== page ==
There are always drinks that are supposed to be really healthy. But are they really that good for the body? Here you can read which drinks are unhealthier than you think.

Water is the best drink to quench thirst. But water isn’t particularly exciting.

That’s why many people turn to alternatives that are considered healthy and are intended to supply the body with fluids and taste more exciting than water. However, such special drinks are not always as good as their reputation.

You should only drink coconut water if you like the taste – not because you hope it will automatically make you a healthier person.

In general, coconut water has a few good properties: it is completely natural, contains little sugar and is a good source of potassium, which regulates blood pressure.

But the popular claim that coconut water quenches thirst better than water is, frankly, pure nonsense. “We actually only need water to provide the body with enough fluids,” says nutritionist Dr. Joanna McMillan.

In today’s obsession with low-fat, low-carb products, protein is considered the magic bullet among macronutrients, which is why you can buy protein bread, cereal, chips, chocolate and yes, protein water.

The protein water usually contains whey protein – which is also used in many protein shakes because it can be easily digested by the human body.

One serving of protein water provides around 20-30 grams of protein. Sounds good at first – but you probably don’t need that much.

Because you can easily get all the protein your body needs from whole foods and drinks, even if you have very high protein needs.

According to McMillan, so-called vitamin water is also not recommended: although it contains vitamins, it usually also contains a lot of sugar and/or caffeine.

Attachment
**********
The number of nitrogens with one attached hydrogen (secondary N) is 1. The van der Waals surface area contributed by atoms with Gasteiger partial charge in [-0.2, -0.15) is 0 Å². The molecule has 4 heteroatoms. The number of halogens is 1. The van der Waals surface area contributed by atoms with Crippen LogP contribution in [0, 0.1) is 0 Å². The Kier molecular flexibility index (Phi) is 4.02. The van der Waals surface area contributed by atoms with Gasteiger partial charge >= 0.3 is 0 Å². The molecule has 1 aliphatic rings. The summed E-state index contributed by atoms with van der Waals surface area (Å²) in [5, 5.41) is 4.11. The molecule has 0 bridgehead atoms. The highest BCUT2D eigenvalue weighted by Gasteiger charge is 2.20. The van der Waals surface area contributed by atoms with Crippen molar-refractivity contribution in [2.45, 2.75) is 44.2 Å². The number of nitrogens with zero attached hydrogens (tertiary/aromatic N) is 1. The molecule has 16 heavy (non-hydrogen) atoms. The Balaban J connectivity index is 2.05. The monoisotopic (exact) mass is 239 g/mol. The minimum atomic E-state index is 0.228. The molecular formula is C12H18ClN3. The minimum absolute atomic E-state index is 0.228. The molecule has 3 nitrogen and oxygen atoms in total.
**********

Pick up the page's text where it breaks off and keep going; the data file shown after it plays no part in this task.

“You don’t need vitamins from water,” she explains, adding that you can better control the dose and type of a particular vitamin by taking a specific supplement or (best of all) getting enough vitamins from food.

The expert therefore recommends eating enough fruit, vegetables and other whole foods.

“Beware of green juices,” warns McMillan. Bottled green juice is often just fruit juice in disguise – which can be sweeter than any soft drink.

“Go for a smoothie rather than a juice so you get all the pulp, including the fiber it contains,” she advises.

“However, always read the ingredients list. Vegetables should be at the top, followed by fruits – but sugar should not be included.”

Special sports drinks are vital – if you are an endurance athlete participating in a marathon, Ironman or other sporting event, or if you engage in intense physical activity in hot weather.

Otherwise, isotonic drinks are not recommended – you don’t necessarily need the electrolytes they contain, and the sugar contained in many varieties is likely to be stored as fat instead of being burned directly as energy.

“These drinks are unsuitable as an energy boost in the afternoon,” says McMillan.

In recent years, kombucha has developed from an insider tip to a supermarket product

Both are touted as probiotics, foods that contain live bacteria that (theoretically) colonize the gastrointestinal tract and are supposed to improve health.

But according to nutritionist Dr. Joanna McMillan, most bottled kombucha contains fewer live bacteria than tap water – negating the probiotic benefits. There is also no scientific evidence as to whether taking probiotics actually has much effect in otherwise healthy people.

Even if the health benefits are not as great as they are often portrayed, that does not mean that there are none at all.

“If you have either drink instead of a soft drink, fruit juice or a beer, that’s brilliant,” McMillan told “But always look at the nutritional table for finished products because some of them contain quite a lot of sugar.”

The original for this article “Five drinks are considered healthy, but they are not” comes from FitForFun.